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Building a brighter future

5 April, 2024

Globally, the value of real estate is estimated to be around $326 trillion, making it the world’s biggest asset class. Buildings also contribute nearly 40% of human-derived greenhouse gas emissions, yet less than 4% of the estimated $1.7bn donated annually to climate change projects by philanthropic funders goes to supporting the transition to sustainable buildings.

This article by the Ikea Foundation highlights the consequences of this. Sustainable buildings not only mitigate the environmental impact of urbanisation but also foster inclusive development. They provide safe, energy-efficient spaces that enhance the well-being of inhabitants while reducing carbon emissions. In short, developing sustainable buildings is a crucial requirement to tackle global environmental as well as social challenges. But doing this is hard – it comes up against issues of ownership, land use, investment for the long term and cost.

The IKEA Foundation argues that this is a systemic issue that only the philanthropic sector can address. It argues that philanthropic funders play a unique role in catalysing change in complex systems and sectors. And if we look at impact of major philanthropic organisations in tackling global health problems such as malaria and HIV/AIDS, developing COVID vaccines and building robust microfinance systems, that view is borne out. Philanthropies are agile, able to innovate and take risks, invest for the long term, and bring together different sectors in ways that governments or businesses may struggle to do alone. And while there are reasons to worry about a world where we rely solely on philanthropies to do the heavy lifting of solving our problems – fragmentation, duplication, the democratic deficit – if not these organisations, then who? Building better will need inspiration and investment from all sides and climate philanthropy could well be the foundations on which this house is built.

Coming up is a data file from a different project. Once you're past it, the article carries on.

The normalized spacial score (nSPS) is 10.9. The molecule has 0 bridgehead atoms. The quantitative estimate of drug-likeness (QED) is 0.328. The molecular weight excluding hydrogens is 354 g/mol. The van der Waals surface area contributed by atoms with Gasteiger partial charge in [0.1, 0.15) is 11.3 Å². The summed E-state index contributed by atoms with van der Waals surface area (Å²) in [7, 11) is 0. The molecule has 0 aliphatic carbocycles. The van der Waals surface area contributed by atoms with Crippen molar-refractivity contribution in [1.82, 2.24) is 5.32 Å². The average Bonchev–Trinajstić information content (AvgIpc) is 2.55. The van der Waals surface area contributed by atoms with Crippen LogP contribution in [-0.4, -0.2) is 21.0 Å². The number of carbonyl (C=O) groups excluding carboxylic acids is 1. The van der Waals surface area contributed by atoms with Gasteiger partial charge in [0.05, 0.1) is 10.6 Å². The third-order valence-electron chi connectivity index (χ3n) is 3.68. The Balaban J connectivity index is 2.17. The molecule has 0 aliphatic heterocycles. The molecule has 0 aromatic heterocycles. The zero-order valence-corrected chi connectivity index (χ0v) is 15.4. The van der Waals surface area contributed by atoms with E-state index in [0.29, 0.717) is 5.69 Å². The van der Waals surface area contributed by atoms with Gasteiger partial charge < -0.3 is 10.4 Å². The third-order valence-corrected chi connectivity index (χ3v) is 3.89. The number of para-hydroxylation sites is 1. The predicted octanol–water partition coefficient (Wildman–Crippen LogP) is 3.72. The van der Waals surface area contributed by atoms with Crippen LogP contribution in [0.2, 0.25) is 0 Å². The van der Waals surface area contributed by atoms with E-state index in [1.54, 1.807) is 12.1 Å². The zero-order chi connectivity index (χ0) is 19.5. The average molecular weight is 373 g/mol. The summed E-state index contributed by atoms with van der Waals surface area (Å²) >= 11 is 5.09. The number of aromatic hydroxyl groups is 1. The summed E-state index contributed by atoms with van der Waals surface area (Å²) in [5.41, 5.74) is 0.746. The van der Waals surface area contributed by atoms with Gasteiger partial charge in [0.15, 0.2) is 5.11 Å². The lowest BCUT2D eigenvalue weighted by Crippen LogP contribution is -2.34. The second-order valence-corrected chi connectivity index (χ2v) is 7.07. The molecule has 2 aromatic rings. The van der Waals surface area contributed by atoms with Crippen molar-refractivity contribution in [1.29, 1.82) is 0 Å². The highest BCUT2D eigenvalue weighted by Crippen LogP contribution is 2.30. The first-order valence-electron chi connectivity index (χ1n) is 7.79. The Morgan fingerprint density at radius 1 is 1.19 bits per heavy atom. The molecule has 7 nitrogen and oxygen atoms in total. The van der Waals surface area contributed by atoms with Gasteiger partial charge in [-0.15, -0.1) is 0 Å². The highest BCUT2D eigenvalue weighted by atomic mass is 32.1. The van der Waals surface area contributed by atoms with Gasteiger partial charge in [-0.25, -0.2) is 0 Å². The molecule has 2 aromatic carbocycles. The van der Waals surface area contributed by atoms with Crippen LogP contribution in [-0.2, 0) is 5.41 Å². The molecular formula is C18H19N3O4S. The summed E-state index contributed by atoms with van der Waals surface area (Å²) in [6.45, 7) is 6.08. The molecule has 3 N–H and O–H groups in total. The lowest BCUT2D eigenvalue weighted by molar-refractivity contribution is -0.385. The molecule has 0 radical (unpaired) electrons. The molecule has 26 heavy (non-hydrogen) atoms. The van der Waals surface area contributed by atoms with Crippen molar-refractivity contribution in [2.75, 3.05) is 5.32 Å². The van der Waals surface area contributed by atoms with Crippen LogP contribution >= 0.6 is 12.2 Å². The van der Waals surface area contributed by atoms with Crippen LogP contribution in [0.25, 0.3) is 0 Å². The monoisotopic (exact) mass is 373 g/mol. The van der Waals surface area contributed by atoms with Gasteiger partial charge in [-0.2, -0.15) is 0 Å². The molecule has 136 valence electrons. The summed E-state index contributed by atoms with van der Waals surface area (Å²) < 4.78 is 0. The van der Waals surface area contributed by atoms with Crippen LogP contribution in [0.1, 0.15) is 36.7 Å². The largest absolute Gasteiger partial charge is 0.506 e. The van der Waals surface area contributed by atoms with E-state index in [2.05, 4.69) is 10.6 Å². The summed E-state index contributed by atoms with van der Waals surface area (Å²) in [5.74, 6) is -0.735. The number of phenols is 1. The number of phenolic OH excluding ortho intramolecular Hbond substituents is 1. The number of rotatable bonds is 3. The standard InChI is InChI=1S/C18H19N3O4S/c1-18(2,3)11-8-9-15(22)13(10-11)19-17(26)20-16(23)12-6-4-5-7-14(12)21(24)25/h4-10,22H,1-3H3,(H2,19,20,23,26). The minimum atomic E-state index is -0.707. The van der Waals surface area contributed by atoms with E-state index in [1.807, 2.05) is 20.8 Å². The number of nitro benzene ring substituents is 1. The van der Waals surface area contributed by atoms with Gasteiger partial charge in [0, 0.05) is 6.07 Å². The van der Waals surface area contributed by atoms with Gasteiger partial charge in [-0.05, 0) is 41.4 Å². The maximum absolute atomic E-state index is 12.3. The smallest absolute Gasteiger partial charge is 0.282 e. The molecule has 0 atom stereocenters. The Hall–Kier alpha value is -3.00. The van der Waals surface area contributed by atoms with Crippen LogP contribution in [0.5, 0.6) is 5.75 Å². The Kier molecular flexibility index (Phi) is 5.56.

By Flora Gicguel

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